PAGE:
I remember rather little of the actual visit, only little bits. I had met this man’s wife once or twice, so I suppose we exchanged some small talk about that acquaintance. He asked me about my interest in art and shared that, while he’d had some entirely different sort of day job, he’d always had a creative urge and had made many small stained glass pieces as a fond hobby, something I gathered he sold to make a little pocket-money at times. His inquiry about what was happening in my own life just about then eventually revealed that the anniversary of my birth was approaching just as the end of his life was to come.

He was a pale, yellowish creature after cancer had defeated most of his bodily systems and all of his treatments, bloated but in an empty way; an airy husk of the man that had been, now nearly ready to blow away. His hospital room smelled just like hospital rooms have always smelled, overlaid with the added imaginary pall of looming mortality. I wasn’t a baby—I understood well enough that his sort of death wasn’t contagious—but I couldn’t help itching to escape all the same.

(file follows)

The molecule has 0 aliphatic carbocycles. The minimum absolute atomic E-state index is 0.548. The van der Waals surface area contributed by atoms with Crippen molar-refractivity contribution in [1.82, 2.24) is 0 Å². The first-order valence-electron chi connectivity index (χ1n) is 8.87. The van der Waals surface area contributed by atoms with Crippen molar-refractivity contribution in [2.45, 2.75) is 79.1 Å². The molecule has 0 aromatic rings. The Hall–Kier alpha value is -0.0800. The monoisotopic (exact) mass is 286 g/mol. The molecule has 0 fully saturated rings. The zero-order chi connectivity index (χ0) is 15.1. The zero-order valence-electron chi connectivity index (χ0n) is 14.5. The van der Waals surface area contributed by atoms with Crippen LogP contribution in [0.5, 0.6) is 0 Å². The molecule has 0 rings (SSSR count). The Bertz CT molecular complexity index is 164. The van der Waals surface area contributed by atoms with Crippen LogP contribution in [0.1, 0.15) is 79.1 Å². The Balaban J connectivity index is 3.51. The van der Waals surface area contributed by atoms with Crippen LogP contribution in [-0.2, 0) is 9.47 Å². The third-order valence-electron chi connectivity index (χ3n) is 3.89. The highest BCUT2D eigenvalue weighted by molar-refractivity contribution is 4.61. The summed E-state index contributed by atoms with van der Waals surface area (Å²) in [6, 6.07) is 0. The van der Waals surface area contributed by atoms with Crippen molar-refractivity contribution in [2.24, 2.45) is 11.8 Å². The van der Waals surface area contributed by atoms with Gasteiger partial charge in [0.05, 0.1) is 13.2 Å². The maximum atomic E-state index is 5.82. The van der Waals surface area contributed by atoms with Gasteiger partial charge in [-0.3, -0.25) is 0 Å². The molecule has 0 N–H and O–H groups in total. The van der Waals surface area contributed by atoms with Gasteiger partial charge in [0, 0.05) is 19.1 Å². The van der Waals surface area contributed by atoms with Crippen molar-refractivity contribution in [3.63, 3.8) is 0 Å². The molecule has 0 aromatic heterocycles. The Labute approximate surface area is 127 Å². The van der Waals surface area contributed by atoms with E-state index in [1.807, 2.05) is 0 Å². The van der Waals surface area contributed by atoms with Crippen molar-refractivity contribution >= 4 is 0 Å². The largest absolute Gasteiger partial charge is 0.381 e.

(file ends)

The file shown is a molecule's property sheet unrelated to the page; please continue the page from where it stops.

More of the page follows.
When this pallid wraith offered me his dry, cool hand I took it in mine and held it for a while as he and my parents continued to talk softly about more needful things. I did my best to give the appearance of better bravery than I had, if not compassion, and still he showed me more sympathy than I expect I did him. He thanked us all quietly for the visit as we left, and I was too immersed in trying to console myself over the sadness and discomfort of it all to realize that it was he who had done the kindness.

I heard in just a few days of his death and thought with some melancholy of how sorrowful it must have been for him to face it, and for his loved ones to cope with its eventual, if expected, arrival. Only a couple of days later, I thought of him again.

It was my birthday, and among the presents I received was one small package that was not from a family member. My parents told me that my acquaintance had asked his family to see that I be given this gift as a token of his gratitude for my visit. It was a table-top stained glass flower he had crafted sometime back when he still had the strength and skill to make such things. The little blue flower bowed gently on its wire stem, and I was abashed and moved by it.